Cultivating Care at Heartland Farm Sanctuary
“How many times do you get a call to rescue seven emus?” asks Jen Korz, executive director of Heartland Farm Sanctuary.
“An older couple had emus and didn’t want to care for them anymore. The wife had tried to shoot the birds for three years, but each time she couldn’t pull the trigger. We realized if we didn’t take them, who would?”
Heartland houses the emus (large birds in the ostrich family) and more than 100 other farm animals at its bucolic 14-acre site just 10 miles west of Madison, Wisconsin. “When you pull up, you can just sense that this is a place of healing,” Jen says.
BEYOND CATS AND DOGS
The animals and birds at Heartland Farm Sanctuary may not all be as cuddly as a puppy or baby kitten, but they still manage to charm volunteers and guests. Farm favorite Winnie the pig nods her head up and down when asked if she wants a carrot, putting behind her the day she tumbled from a transport truck as a 14-pound piglet. “An irate driver behind the truck stopped to kick her out of the road before a couple stopped to intervene and call us,” Jen says. “It ended up being both the worst and the best day for Winnie. She’s now 650 pounds!”
Another thriving favorite is Cookie, a miniature horse whose owners deemed her worthless due to dwarfism deformities and too-large teeth that made it painful for her to eat. After a few rides in a staff member’s Toyota Corolla for dental surgeries, the now plump Cookie grazes in the pasture with her pal, Joan the sheep. Nearby walks Harriet, the pot-bellied pig who was rescued from isolation in a dark shed, and Rampage the rooster, who got plucked from a cockfighting ring.
CONNECTING PEOPLE AND ANIMALS
Unlike some other farm sanctuaries, Heartland is about more than just animals and birds. Founded in 2010 by counselor Dana Barre, the sanctuary offers two after-school, animal-assisted therapy programs for at-risk kids, one targeted to those who’ve experienced trauma or loss and one for children with cognitive disabilities. “Kids who’ve been through too much in their young lives can relate to the animals’ stories of neglect, abandonment, and abuse,” Jen says. “One girl thought she was too cool for this, but she was so impacted by the animals’ pasts that she went from sitting on the periphery to smiling and jumping in to cuddle with them.”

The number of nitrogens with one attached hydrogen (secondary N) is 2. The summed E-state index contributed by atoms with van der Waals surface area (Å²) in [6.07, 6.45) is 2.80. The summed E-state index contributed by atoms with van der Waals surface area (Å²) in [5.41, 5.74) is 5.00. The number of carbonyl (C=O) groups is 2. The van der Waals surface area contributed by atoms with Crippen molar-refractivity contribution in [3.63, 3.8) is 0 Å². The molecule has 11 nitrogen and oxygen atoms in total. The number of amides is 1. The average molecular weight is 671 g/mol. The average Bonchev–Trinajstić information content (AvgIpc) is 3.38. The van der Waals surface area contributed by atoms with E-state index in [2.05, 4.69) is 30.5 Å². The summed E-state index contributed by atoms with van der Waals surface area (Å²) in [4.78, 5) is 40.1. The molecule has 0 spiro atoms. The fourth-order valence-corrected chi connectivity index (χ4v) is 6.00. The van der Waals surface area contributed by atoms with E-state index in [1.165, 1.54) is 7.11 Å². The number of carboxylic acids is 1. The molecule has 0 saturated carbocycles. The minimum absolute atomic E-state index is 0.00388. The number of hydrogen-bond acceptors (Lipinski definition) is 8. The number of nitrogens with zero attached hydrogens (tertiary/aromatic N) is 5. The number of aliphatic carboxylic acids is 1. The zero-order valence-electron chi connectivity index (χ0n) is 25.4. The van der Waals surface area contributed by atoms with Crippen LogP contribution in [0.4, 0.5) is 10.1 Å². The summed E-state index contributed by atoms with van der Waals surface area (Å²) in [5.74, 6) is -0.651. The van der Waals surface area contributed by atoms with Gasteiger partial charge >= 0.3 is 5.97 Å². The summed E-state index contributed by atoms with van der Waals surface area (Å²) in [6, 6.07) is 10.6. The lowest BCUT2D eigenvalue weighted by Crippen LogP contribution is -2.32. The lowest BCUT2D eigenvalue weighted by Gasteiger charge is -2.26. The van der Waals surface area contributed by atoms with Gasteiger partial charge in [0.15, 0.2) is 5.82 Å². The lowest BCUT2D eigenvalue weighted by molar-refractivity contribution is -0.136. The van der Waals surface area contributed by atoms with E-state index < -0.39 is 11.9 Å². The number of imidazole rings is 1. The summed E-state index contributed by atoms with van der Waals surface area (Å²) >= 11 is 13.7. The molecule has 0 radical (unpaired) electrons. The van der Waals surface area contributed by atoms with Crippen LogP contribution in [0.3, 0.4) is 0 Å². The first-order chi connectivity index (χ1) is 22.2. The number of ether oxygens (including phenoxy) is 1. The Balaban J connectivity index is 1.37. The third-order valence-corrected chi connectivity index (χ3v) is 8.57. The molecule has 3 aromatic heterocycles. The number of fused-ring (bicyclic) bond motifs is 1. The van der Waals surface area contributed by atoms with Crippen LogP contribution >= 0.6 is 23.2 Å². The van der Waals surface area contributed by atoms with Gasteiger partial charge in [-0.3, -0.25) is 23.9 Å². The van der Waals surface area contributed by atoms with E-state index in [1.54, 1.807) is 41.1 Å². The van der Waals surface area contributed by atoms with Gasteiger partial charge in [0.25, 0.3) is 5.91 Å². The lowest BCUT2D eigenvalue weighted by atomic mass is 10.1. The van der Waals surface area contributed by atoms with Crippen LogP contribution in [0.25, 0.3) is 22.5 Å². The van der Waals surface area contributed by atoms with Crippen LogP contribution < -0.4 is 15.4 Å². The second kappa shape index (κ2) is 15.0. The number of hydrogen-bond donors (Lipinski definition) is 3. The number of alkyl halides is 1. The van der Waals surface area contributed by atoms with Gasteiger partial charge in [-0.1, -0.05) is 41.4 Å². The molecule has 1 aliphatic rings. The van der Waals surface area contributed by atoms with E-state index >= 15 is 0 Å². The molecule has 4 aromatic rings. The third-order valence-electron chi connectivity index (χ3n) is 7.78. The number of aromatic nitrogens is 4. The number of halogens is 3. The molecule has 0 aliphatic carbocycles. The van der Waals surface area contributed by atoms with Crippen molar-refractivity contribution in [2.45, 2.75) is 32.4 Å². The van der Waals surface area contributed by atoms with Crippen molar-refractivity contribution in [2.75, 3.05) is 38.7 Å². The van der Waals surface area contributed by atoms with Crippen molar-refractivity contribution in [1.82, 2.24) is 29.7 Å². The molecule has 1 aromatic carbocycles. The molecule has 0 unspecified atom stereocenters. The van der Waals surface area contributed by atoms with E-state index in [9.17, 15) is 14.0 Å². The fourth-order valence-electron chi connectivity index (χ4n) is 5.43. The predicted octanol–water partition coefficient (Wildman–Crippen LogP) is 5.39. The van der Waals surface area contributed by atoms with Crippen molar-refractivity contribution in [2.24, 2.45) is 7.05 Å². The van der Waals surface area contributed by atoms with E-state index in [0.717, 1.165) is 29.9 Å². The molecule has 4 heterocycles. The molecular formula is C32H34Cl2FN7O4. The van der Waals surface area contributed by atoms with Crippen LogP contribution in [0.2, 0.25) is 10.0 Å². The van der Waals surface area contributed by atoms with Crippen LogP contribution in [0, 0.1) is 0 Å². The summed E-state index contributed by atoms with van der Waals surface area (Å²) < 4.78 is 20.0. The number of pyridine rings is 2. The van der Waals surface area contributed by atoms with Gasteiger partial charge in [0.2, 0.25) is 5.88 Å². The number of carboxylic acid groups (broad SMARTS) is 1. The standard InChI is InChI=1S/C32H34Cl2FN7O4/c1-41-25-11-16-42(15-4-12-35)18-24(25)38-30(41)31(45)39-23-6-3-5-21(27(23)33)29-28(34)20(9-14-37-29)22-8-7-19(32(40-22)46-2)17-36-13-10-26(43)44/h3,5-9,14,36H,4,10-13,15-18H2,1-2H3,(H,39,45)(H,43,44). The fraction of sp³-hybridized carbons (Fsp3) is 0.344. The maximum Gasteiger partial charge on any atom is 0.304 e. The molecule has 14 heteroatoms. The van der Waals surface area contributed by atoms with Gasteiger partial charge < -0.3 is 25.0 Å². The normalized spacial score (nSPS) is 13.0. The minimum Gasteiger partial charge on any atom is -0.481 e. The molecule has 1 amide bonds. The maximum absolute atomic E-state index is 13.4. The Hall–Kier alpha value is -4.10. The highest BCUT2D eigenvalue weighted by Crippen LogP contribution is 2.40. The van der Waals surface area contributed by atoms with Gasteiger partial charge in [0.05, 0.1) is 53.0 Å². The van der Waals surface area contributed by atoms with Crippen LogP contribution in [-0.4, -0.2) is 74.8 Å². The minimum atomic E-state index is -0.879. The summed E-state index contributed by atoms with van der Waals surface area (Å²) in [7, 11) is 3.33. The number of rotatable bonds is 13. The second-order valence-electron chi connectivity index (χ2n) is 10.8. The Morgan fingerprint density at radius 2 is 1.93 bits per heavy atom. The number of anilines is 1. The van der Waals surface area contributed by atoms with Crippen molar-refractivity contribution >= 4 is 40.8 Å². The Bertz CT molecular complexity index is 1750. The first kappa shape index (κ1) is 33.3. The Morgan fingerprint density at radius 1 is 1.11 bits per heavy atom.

Weeklong summer camps and weekend camps in the spring and fall allow kids to interact with the animals. Activities vary to meet each group’s specific needs, but all programs build empathy as campers learn about the creatures’ struggles and assist with their brushing, bathing, and feeding. “Someone once said that teaching a child not to step on a caterpillar is as valuable to the child as it is to the caterpillar,” Jen says. To her, that perfectly sums up the goal of the sanctuary.
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